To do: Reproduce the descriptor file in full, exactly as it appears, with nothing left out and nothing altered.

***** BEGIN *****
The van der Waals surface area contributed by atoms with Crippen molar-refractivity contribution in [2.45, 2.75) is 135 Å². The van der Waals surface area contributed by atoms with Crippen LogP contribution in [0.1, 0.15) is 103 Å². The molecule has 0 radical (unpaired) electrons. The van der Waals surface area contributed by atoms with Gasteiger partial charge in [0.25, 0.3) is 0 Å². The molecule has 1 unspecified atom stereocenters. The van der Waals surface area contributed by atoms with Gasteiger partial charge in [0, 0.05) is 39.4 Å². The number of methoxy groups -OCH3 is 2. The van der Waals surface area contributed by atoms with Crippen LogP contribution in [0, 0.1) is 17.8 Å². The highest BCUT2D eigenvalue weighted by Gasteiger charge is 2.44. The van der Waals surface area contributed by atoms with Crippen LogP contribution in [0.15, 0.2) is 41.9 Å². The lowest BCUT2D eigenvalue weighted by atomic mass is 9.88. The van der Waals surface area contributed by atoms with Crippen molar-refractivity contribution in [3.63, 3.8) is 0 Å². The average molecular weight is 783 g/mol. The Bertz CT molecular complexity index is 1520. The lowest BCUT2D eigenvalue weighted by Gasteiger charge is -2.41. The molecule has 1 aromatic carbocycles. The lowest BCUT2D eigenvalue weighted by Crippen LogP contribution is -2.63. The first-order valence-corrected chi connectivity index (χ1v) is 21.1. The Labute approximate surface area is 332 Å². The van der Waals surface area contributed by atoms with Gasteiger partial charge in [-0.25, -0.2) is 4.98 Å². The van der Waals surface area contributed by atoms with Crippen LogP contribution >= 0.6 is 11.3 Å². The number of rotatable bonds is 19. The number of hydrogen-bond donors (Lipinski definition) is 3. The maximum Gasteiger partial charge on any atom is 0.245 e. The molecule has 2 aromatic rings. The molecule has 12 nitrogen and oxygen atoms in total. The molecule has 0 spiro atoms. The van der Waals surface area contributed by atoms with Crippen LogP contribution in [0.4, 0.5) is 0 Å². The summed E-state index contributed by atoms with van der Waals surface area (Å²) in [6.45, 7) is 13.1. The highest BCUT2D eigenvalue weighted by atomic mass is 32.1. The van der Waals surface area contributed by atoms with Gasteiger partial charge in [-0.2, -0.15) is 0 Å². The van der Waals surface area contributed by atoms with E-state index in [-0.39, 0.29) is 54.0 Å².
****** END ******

The van der Waals surface area contributed by atoms with Crippen molar-refractivity contribution in [2.45, 2.75) is 135 Å². The van der Waals surface area contributed by atoms with Crippen LogP contribution in [0.1, 0.15) is 103 Å². The molecule has 0 radical (unpaired) electrons. The van der Waals surface area contributed by atoms with Gasteiger partial charge in [0.25, 0.3) is 0 Å². The molecule has 1 unspecified atom stereocenters. The van der Waals surface area contributed by atoms with Gasteiger partial charge in [0, 0.05) is 39.4 Å². The number of methoxy groups -OCH3 is 2. The van der Waals surface area contributed by atoms with Crippen LogP contribution in [0, 0.1) is 17.8 Å². The highest BCUT2D eigenvalue weighted by Gasteiger charge is 2.44. The van der Waals surface area contributed by atoms with Crippen LogP contribution in [0.15, 0.2) is 41.9 Å². The lowest BCUT2D eigenvalue weighted by atomic mass is 9.88. The van der Waals surface area contributed by atoms with Crippen molar-refractivity contribution in [3.63, 3.8) is 0 Å². The average molecular weight is 783 g/mol. The Bertz CT molecular complexity index is 1520. The lowest BCUT2D eigenvalue weighted by Gasteiger charge is -2.41. The molecule has 1 aromatic carbocycles. The lowest BCUT2D eigenvalue weighted by Crippen LogP contribution is -2.63. The first-order valence-corrected chi connectivity index (χ1v) is 21.1. The Labute approximate surface area is 332 Å². The van der Waals surface area contributed by atoms with Gasteiger partial charge in [-0.25, -0.2) is 4.98 Å². The van der Waals surface area contributed by atoms with Crippen LogP contribution >= 0.6 is 11.3 Å². The number of rotatable bonds is 19. The number of hydrogen-bond donors (Lipinski definition) is 3. The maximum Gasteiger partial charge on any atom is 0.245 e. The molecule has 2 aromatic rings. The molecule has 12 nitrogen and oxygen atoms in total. The molecule has 0 spiro atoms. The van der Waals surface area contributed by atoms with Crippen LogP contribution in [0.4, 0.5) is 0 Å². The summed E-state index contributed by atoms with van der Waals surface area (Å²) in [6.45, 7) is 13.1. The highest BCUT2D eigenvalue weighted by atomic mass is 32.1. The van der Waals surface area contributed by atoms with Gasteiger partial charge in [-0.2, -0.15) is 0 Å². The van der Waals surface area contributed by atoms with E-state index in [-0.39, 0.29) is 54.0 Å².